American Sociological Association


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  1. Comment: Evidence, Plausibility, and Model Selection

    In his article, Michael Schultz examines the practice of model selection in sociological research. Model selection is often carried out by means of classical hypothesis tests. A fundamental problem with this practice is that these tests do not give a measure of evidence. For example, if we test the null hypothesis β = 0 against the alternative hypothesis β ≠ 0, what is the largest p value that can be regarded as strong evidence against the null hypothesis? What is the largest p value that can be regarded as any kind of evidence against the null hypothesis?
  2. The Problem of Underdetermination in Model Selection

    Conventional model selection evaluates models on their ability to represent data accurately, ignoring their dependence on theoretical and methodological assumptions. Drawing on the concept of underdetermination from the philosophy of science, the author argues that uncritical use of methodological assumptions can pose a problem for effective inference. By ignoring the plausibility of assumptions, existing techniques select models that are poor representations of theory and are thus suboptimal for inference.
  3. Rejoinder: Can We Weight Models by Their Probability of Being True?

    We thank the commenters for thoughtful, constructive engagement with our paper (this volume, pp. 1–33). Throughout this discussion, there is strong consensus that model robustness analysis is essential to sociological research methods in the twenty-first century. Indeed, both O’Brien (this volume, pp. 34–39) and Western (this volume, pp. 39–43) identify examples of sociological research that is plagued by uncertainty over modeling decisions and how those decisions can change the results and conclusions of the analyses.
  4. Comment: Bayes, Model Uncertainty, and Learning from Data

    The problem of model uncertainty is a fundamental applied challenge in quantitative sociology. The authors’ language of false positives is reminiscent of Bonferroni adjustments and the frequentist analysis of multiple independent comparisons, but the distinct problem of model uncertainty has been fully formalized from a Bayesian perspective.
  5. Comment: Some Challenges When Estimating the Impact of Model Uncertainty on Coefficient Instability

    I once had a colleague who knew that inequality was related to an important dependent variable. This colleague knew many other things, but I focus on inequality as an example. It was difficult for my colleague to know just how to operationalize inequality. Should it be the percentage of income held by the top 10 percent, top 5 percent, or top 1 percent of the population? Should it be based on the ratio of median black income to median white income, or should it be the log of that ratio? Should it be based on the Gini index, or perhaps the Theil index would be better?
  6. We Ran 9 Billion Regressions: Eliminating False Positives through Computational Model Robustness

    False positive findings are a growing problem in many research literatures. We argue that excessive false positives often stem from model uncertainty. There are many plausible ways of specifying a regression model, but researchers typically report only a few preferred estimates. This raises the concern that such research reveals only a small fraction of the possible results and may easily lead to nonrobust, false positive conclusions. It is often unclear how much the results are driven by model specification and how much the results would change if a different plausible model were used.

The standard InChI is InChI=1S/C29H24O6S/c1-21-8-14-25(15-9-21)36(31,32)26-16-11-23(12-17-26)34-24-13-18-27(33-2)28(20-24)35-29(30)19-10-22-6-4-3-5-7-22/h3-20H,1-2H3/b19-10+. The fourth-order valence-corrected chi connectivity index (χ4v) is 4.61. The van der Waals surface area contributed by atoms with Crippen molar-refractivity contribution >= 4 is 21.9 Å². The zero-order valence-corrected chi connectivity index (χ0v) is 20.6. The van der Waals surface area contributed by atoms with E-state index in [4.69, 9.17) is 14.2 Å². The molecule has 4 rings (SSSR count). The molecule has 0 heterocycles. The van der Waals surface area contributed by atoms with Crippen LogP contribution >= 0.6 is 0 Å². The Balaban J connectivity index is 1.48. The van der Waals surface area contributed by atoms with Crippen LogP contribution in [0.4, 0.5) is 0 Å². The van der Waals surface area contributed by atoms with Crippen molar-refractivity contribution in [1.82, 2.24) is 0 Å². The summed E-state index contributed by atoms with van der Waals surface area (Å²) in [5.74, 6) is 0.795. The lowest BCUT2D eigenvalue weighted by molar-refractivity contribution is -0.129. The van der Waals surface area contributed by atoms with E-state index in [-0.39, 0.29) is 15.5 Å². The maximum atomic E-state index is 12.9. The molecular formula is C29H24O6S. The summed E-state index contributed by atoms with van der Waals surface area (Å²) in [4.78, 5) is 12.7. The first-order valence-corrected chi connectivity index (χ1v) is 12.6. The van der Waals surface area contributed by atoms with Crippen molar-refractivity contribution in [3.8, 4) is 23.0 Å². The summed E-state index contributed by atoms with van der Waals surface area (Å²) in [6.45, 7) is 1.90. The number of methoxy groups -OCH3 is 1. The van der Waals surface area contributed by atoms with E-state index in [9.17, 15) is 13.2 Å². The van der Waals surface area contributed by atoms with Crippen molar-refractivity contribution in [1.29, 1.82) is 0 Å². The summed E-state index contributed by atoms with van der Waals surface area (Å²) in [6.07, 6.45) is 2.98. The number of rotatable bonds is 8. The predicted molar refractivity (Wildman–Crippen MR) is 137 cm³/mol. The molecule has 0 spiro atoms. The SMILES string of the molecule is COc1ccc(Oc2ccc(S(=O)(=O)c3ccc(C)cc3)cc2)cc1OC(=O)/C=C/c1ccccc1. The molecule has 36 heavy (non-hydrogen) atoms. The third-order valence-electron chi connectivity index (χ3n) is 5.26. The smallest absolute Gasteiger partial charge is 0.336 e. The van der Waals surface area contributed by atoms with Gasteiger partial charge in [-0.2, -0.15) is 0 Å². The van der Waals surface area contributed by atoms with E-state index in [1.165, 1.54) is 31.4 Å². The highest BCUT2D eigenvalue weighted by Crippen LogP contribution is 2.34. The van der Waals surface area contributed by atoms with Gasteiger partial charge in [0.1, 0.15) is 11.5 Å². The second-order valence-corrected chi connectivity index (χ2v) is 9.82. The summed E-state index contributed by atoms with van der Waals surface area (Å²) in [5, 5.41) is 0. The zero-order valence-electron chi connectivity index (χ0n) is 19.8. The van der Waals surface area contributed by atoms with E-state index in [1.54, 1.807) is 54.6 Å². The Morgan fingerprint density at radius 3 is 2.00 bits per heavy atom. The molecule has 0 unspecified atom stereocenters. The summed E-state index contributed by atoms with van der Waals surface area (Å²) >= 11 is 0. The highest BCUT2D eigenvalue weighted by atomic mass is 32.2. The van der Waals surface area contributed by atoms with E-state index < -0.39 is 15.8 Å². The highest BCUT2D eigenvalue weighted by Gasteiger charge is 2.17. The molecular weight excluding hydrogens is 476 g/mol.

7. Estimating Heterogeneous Treatment Effects with Observational Data

    Individuals differ not only in their background characteristics but also in how they respond to a particular treatment, intervention, or stimulation. In particular, treatment effects may vary systematically by the propensity for treatment. In this paper, we discuss a practical approach to studying heterogeneous treatment effects as a function of the treatment propensity, under the same assumption commonly underlying regression analysis: ignorability.

  8. Comparing Regression Coefficients Between Same-sample Nested Models Using Logit and Probit: A New Method

    Logit and probit models are widely used in empirical sociological research. However, the common practice of comparing the coefficients of a given variable across differently specified models fitted to the same sample does not warrant the same interpretation in logits and probits as in linear regression. Unlike linear models, the change in the coefficient of the variable of interest cannot be straightforwardly attributed to the inclusion of confounding variables. The reason for this is that the variance of the underlying latent variable is not identified and will differ between models.

  9. Telephone Versus Face-to-Face Interviews: Mode Effect on Semistructured Interviews with Children

    Usually, semistructured interviews are conducted face-to-face, and because of the importance of personal contact in qualitative interviews, telephone interviews are often discounted. Missing visual communication can make a telephone conversation appear less personal and more anonymous but can also help prevent some distortions and place the power imbalance between adult interviewer and (child) respondent into perspective.

  10. Terror, Terrorism, Terrorists

    The terms terror, terrorism, and terrorist do not identify causally coherent and distinct social phenomena but strategies that recur across a wide variety of actors and political situations. Social scientists who reify the terms confuse themselves and render a disservice to public discussion. The U.S. government's own catalogs of terrorist events actually support both claims.